The rectangle and circular platforms together are 4 meters (13 feet) high, a fraction of the size of the temple when it was intact. As the dozens of other monumental buildings in the sacred precinct were square, the rounded design of Ehecatl’s temple would have stood out even in an area so densely packed with architectural wonders. Archaeologist and Aztec specialist Eduardo Matos believes the top of the temple would have been carved to looked like a coiled snake, its flared nostrils acting as a dramatic entryway for priests.

About 20 feet south of the temple is another exciting find from the late Aztec period: the remains of a court where the Mesoamerican ball game was played. Archaeologists excavated a platform nine meters (30 feet) wide. On the north side is a double staircase of four steps each that was a direct path to the Temple of Ehecatl. On the south side are three overlapping walls that slope backward. These are the remains of the stands, stadium seating Aztec style.

Under the staircase, archaeologists found multiple groups of human cervical vertebrae still in their original anatomical positions. The neck bones came from 32 individuals, all of them male, all of them children ranging in age from neonates to toddlers to six-year-olds to adolescents. Cut marks on the bones indicate the children were decapitated or sacrificed as part of the ball game ritual. These are the only ritual offerings discovered in the excavation of this site, which is unique and of itself. (The Temple of Ehecatl-Quetzalcoatl unearthed in another part of Mexico City in 2014-2016 included the skeletal remains of more than a dozen individuals.)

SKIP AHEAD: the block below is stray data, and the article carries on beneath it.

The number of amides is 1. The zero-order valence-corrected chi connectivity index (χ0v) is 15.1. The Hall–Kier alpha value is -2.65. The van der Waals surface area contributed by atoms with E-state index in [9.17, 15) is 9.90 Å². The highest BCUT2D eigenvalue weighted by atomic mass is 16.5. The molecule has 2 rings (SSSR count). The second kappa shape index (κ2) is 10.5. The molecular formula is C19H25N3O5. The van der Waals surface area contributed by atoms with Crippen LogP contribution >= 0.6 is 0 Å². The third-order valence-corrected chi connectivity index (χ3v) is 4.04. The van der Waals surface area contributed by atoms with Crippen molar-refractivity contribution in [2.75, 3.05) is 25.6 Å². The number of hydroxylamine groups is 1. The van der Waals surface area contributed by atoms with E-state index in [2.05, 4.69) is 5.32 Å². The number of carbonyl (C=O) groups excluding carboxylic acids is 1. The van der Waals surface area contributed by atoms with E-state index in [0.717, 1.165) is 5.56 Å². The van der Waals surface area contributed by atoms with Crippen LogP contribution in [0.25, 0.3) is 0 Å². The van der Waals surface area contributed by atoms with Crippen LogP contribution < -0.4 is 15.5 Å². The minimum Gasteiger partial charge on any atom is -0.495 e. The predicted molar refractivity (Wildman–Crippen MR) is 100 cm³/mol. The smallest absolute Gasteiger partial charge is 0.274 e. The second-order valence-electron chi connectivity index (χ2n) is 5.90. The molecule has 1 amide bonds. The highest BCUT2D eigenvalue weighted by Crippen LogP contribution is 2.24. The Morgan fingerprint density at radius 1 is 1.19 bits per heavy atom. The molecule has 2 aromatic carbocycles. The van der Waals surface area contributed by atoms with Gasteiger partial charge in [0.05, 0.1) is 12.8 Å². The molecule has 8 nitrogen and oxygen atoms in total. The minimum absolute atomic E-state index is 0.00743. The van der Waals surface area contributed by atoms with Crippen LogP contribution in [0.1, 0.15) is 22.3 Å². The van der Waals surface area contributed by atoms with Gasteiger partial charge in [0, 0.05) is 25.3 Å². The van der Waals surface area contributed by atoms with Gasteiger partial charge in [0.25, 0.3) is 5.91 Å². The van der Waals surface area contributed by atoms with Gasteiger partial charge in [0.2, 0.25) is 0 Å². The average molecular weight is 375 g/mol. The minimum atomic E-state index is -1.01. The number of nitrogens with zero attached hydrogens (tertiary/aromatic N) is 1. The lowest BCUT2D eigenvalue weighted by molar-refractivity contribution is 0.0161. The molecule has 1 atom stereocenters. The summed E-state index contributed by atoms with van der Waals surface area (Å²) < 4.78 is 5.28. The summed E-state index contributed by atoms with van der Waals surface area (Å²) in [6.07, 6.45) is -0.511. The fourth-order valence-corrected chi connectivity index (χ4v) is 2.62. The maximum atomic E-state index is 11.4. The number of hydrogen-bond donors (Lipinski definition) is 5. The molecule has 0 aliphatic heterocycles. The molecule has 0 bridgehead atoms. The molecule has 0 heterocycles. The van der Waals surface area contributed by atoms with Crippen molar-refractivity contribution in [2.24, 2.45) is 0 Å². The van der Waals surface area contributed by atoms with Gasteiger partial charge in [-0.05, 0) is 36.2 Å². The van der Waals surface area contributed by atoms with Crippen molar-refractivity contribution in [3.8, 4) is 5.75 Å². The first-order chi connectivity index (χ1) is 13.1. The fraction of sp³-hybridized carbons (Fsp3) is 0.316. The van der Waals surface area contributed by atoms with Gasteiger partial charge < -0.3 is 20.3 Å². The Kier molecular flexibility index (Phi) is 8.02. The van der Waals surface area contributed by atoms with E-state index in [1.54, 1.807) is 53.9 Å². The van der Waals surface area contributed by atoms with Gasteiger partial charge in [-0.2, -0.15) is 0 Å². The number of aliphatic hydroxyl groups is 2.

These discoveries are highly significant taken on their own, but they take on even greater significance because of what they can tell us about the geographical relationships between buildings in the sacred precinct of Tenochtitlan.

“Due to finds like these, we can show actual locations, the positioning and dimensions of each one of the structures first described in the chronicles,” said Diego Prieto, head of Mexico’s main anthropology and history institute.

The excavation isn’t completed yet, but when it’s done, the archaeological site will be converted into a museum.

Share

Navigation

Search

Archives

July 2017
S M T W T F S
« Jun    
 1
2345678
9101112131415
16171819202122
23242526272829
3031  

Other

Add to Technorati Favorites

Syndication